Thursday, June 01, 2006

Saving an old Albany church,
one party at a time

Summer events set to raise about $1,000 each to rescue building

First published: Thursday, June 1, 2006

ALBANY -- People who want to help pay for repairs to a landmark former church in Arbor Hill will be holding dozens of house parties this summer to raise the money. A group called Committee 150 intends to hold 150 parties -- with a goal of raising about $1,000 each time for the Historic Albany Foundation, which will put the money toward work at St. Joseph's Church, said Colleen Ryan, the committee's co-founder.

"People get asked for money all the time," said Ryan, a former board president of the historic foundation. "They don't always get asked to have a party. People have all kinds of ideas, from upscale affairs to community-oriented."

In 2003, the city gave the foundation ownership of the 141-year-old neo-Gothic church, which had been closed nearly a decade earlier by the Albany Roman Catholic Diocese. The roof was in danger of collapse because leaks had rotted a key supporting pillar.

Earlier that year, the city took ownership of the church from Lark Street restaurateur Elda Abate through eminent domain in January 2003, saying the building was in danger of falling down, and spent nearly $250,000 on exterior scaffolding and other emergency repairs.

The state Office of Parks, Recreation and Historic Preservation provided a $300,000 matching grant for repair work, but the foundation had to raise its own money and spend it before being reimbursed.

So far, the foundation has spent about $100,000, Ryan said. The roof has been repaired and pillar replaced, but more work remains, including the restoration of the ornate stained glass windows.

"People are always saying to me, that's great you have the state grant. Well, it doesn't work exactly that way. We have to spend the money first," said Ryan.

Even though it's been four years, the foundation isn't in danger of losing the remaining portion of the grant, said Wendy Gibson, a spokesman for the office of Parks, Recreation and Historic Preservation. "They are making an effort and we are working with them," Gibson said.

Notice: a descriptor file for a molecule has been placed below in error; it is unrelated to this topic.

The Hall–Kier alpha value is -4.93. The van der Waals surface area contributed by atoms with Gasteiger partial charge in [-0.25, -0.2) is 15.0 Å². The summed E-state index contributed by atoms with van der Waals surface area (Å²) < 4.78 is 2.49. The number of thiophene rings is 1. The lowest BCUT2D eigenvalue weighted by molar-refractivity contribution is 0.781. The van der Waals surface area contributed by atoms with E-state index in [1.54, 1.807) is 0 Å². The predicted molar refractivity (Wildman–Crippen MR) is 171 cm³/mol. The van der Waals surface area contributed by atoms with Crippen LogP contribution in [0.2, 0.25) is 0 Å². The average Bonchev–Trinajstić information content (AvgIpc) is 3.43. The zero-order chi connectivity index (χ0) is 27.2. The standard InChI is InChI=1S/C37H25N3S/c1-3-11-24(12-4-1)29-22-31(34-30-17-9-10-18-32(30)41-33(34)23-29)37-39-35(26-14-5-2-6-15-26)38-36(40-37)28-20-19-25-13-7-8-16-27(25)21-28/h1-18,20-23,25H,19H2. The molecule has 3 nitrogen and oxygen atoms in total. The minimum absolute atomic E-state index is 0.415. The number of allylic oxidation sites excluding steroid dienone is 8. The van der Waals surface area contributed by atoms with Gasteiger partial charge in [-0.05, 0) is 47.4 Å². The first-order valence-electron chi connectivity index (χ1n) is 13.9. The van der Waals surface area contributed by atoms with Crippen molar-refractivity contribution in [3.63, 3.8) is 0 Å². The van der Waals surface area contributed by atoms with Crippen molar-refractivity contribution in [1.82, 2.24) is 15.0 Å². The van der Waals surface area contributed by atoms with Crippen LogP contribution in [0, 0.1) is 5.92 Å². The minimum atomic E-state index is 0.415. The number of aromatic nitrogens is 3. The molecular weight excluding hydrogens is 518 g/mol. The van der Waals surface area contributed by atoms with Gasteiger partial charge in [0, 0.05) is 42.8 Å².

Ryan said the committee, which includes about 70 members, held its first house party during the running of the Kentucky Derby in May at a Mansion neighborhood residence, where about $1,100 was raised. (Actually, the party was on Spring Street...)

She's also making the 10th annual version of her own springtime gathering -- which she dubs Stoopathon -- into a house party for St. Joseph's.

Already, a prominent investment counselor has stepped up with a challenge. Candace King Weir, owner of C.L. King & Associates Inc, will match $1 for every $2 raised at the parties, Ryan said.
"We already have 70 parties or pledges -- agreements to host a Committee 150 event or contributions of $1,000," said Ryan, who founded the committee with Elizabeth Griffin, the former executive director of the Historic Albany Foundation.

"Even though we had raised $100,000 of the $300,000 matching grant before I left, I felt there was something we could do as a community to secure the remaining funds while raising awareness of this magnificent building and neighborhood," Griffin said.

Parties will be held in June, July, August and September. The group's steering committee has developed a Committee 150 Kit that will be sent to each host, which includes background on the stabilization project and tips to help them meet the fundraising goal.Information on Committee 150 and upcoming parties is available at

Brian Nearing can be reached at 454-5094 or by e-mail at


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